Buying domains for their backlink profile isn’t new to the world of SEO – it’s been happening ever since webmasters realised they could manipulate links for higher rankings.
However, over the last few years I’ve noticed an increase in the amount of businesses adopting this tactic rather than conventional link building methods.
My guess is that since Penguin first launched in 2012, traditional link building has become difficult and content marketing unpredictable, it’s seen as a much easier option to invest in a domain and redirect all the equity to your website.
This tactic can be extremely risky, both in terms of seeing the value and potentially passing on nasty penalties and/or manual actions to your web property. Genuine websites with clean profiles are difficult to find, and when you do they’re usually not for sale or extremely expensive.
This leaves you with domains that are usually toxic, filled with manipulative backlinks and often carrying some kind of penalty. However, there are still domains out there that have either expired or are simply not being maintained anymore.
There is also a question of relevance – redirecting any old domain isn’t going to pass much value.
Google have made it clear that if the purpose of the website/content is drastically different then it will lose value. Google doesn’t want you redirecting for link equity alone and passing value through an unrelated domain or page would not be in the user’s interest.
However, if your product/content/offering matches then a redirect can serve the user and also pass on some big wins in terms of link equity and rankings.
When you’re performing any kind of redirect, even as part of a site migration, you need to carefully map the URL’s so that you’re redirecting users to a useful alternative rather than a page with a completely different purpose.
Time and time again we see poor URL mapping causing significant drops in rankings, and we often see whole domains redirected into one page!
This may give a short term boost in rankings but it only takes 10 – 20 weeks for it to fade.
I’m not going to run through a detailed site migration checklist in this post but if you’ve got one coming up you should definitely check out these posts:
With so many risks involved and the difficulty of finding clean domains, using this strategy can seem arduous, but by taking the time to do a little research you can uncover some significant opportunities to collect link equity from really authoritative domains.
Take this page on the BBC for example: http://news.bbc.co.uk/1/hi/programmes/moneybox/2044968.stm
Two different websites; one a travel resource which I am guessing you could pick up for a reasonable price and the other is to a 404 page with the website still under construction. If I were in the legal or travel sector, I may consider trying to purchase these domains and redirect them into relevant content on my website.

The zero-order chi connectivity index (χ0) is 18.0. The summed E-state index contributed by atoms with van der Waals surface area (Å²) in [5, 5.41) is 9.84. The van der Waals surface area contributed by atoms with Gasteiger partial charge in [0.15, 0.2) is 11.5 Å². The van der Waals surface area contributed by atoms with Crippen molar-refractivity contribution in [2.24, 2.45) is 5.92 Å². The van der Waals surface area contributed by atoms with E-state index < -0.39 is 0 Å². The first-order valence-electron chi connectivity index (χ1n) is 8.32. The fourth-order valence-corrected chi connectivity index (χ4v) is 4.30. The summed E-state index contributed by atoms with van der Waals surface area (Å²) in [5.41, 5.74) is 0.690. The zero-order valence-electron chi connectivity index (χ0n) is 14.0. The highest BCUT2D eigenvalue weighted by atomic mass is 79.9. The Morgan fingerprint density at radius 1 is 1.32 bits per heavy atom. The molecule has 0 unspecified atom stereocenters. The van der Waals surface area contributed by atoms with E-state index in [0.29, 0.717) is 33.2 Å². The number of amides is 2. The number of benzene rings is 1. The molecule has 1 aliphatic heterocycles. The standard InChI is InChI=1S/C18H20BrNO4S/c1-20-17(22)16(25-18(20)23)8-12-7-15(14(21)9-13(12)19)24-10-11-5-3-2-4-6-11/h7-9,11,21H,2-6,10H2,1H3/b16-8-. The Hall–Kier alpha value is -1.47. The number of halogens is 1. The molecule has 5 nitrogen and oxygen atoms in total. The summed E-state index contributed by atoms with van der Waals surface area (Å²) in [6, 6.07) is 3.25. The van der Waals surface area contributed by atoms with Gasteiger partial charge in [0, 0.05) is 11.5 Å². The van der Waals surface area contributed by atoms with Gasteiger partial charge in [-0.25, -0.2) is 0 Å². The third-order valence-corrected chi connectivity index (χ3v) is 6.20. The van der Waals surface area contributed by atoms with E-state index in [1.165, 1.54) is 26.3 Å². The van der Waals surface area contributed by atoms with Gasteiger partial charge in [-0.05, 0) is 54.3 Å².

You’re not only getting links from the BBC, you’re getting all the other link equity these sites have including Washington Post, The Telegraph and Money Saving Expert.
It’s not just the BBC with legacy pages to take advantage of:
How has someone not bought up this opportunity?
There are tons of high authority domains with links that are broken or pointing to websites that are no longer maintained. You could simply suggest your website/resource as part of a broken link building exercise or you could find the owner of the domain and redirect if it makes commercial sense to do so.
Alternatively, you could always head over to Flippa and make your way through some of the websites for sale, although a lot of them have already been SEO’d to death. Use a tool like Majestic or ahrefs to check referring domains and links.
It’s an old hack
Please remember, this isn’t the basis of a long term SEO strategy. There is no telling how long the benefits will last and you must use due diligence before redirecting any domains to make sure toxic signals aren’t going to be passed on.
Even buying the domains and cleaning them up is risky so I would personally stay away from anything that looks suspicious.
Ultimately Google doesn’t want you buying up domains for link equity, so you can guarantee at some point down the line any value passed will cease and you’ll have to think again. This will not replace your PR, content marketing and other link building activity – it’s a growth hack for short term wins.
I would only consider using this tactic if the topic of the website in question was linked closely with your industry or of interest to your target audience. Would your website be a better destination for the intended user?
Personally I’d struggle to justify it as it wouldn’t be hard for Google to roll out a penalty for websites with suspicious domains redirecting; it’s business decision.